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Thanksgiving and the Puritan Paradox

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Thanksgiving pilgrims
‘The Landing of the Pilgrims’, Henry A. Bacon, 1877

On November 22, we Yanks will be celebrating Thanksgiving. It’s not quite an exclusively American feast. Our Canadian neighbours celebrate it too, but in October, which I think is more sensible since eating turkey twice in one month (November 22 and December 25) is a bit much.

As the story goes, the Pilgrims came to Massachusetts Bay Colony because they were seeking ‘religious liberty’. Actually, they were seeking the freedom to be harsher with themselves than English law allowed. They weren’t big on religious liberty.

The Anglican Church of their day was, they thought, impure because it still preserved a lot of Catholic piety and beliefs that they wanted to purge. They were second generation fanatics bent on Doing It Right and showing Mom and Dad what Real Christianity [TM] is.

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They disliked the Romish ways of their Anglican fathers and their compatriots in England would, about 30 years after the landing at Plymouth Rock, cut off the head of King Charles for failing to be as intolerant as they wanted him to be.

Here on our shores, the Puritans would, like every other religious community except the Catholics and the Quakers, crush the religious freedom of everybody who was not them.  In Maryland, the only Catholic colony, religious liberty lasted right up to the moment Catholics became a minority, at which point Catholic religious liberty was smashed.

Pilgrims Going to Church, George Henry Boughton, 1867.

Puritans loathed the “Romish idolatry” of our Catholic statues and images. But only the religious statues and images. For some reason, they completely disconnected their fetish about religious imagery from all other forms of imagery.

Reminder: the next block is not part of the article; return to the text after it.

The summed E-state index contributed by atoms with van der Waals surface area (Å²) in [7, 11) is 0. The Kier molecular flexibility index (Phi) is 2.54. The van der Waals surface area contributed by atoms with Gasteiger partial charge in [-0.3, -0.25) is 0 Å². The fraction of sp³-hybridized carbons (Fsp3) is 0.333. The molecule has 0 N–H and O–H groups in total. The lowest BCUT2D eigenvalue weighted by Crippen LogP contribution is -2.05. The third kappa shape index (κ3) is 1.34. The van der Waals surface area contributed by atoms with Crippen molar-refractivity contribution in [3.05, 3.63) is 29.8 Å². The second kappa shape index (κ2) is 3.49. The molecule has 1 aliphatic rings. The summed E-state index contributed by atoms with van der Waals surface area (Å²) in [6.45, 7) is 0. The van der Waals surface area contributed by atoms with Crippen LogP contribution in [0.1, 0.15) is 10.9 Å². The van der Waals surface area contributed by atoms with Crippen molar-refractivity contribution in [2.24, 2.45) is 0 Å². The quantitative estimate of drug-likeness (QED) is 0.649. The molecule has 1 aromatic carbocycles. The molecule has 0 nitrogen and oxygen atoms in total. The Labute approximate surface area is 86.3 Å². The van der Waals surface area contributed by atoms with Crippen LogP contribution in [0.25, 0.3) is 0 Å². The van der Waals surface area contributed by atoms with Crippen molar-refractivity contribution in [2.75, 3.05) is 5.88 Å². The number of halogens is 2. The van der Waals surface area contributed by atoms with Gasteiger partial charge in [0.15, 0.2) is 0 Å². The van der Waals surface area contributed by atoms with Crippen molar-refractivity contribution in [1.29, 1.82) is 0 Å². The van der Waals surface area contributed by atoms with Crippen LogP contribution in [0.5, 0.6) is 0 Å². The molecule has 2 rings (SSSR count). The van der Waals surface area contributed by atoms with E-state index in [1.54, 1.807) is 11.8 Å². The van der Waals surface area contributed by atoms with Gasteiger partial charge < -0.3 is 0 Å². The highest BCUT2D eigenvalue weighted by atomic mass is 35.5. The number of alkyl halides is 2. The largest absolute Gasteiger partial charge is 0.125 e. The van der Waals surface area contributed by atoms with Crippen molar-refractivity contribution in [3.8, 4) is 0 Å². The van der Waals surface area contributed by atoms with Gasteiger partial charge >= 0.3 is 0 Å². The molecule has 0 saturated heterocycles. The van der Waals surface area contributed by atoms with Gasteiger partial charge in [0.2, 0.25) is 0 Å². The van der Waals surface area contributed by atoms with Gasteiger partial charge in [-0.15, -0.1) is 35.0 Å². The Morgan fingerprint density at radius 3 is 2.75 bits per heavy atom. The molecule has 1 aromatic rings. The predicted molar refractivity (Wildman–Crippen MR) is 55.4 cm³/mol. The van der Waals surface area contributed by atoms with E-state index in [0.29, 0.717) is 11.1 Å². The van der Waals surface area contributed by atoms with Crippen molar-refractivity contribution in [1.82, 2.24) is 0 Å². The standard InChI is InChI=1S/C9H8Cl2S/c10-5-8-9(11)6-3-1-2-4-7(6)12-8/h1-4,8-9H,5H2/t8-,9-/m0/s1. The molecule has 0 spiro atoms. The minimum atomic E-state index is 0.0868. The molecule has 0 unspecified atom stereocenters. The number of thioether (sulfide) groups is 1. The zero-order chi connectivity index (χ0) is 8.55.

One hilarious consequence of this is seen in King’s Chapel in Boston. Built by the prosperous local burghers in the 17th century as a Calvinist shrine, it contains not the slightest trace of imagery depicting Jesus, Mary, or the saints.

But the local merchants who paid for the joint were not going to be denied their shot at advertising to the worshippers. So King’s Chapel is stuffed to the rafters with statues and busts—aka “graven images”—of rich men.

The Puritans also hated Romish feasts and holy days. Some of the more fanatical ones even wanted to rename the days of the week ‘First Day’, ‘Second Day’ etc. since they felt it was a sin to name pagan gods.

The Interregnum under Cromwell was a period in which the Puritans tried to ban everything the English found fun, including Christmas. They were the original Grinches and it is not for nothing that Chesterton remarked that, in America, we have a feast to celebrate the arrival of the Pilgrims and in England they should have a feast to celebrate their departure.

St Peter's Square
Some of the 140 saints’ statues atop St Peter’s Basilica Square in Rome.

This killjoy spirit had trouble taking root in America beyond New England because the Puritans never managed to dominate the other colonies. We Yanks started as a mongrel breed of various Europeans and the fun of certain Christian holidays won out over Puritan buzzkill in the end.

One of the curious paradoxes of this is that the legendary feast the Puritans themselves celebrated to thank God for surviving their first winter took hold as a piece of the American mythos.

The Pilgrims who had come to North America to escape all the allegedly unbiblical feasts and fasts and “pagan holidays” wound up being venerated like secular saints, complete with big graven images of themselves in town squares, put up by their descendants who needed, as humans do, heroes to look up to.

And these enemies of all things Romish, especially the supposedly monstrous fraud of the Mass they hated above all?

They wound up being remembered in America almost entirely for one thing: a feast dedicated to God whose name, in Greek, is “Eucharist”.

God has a sense of humour.

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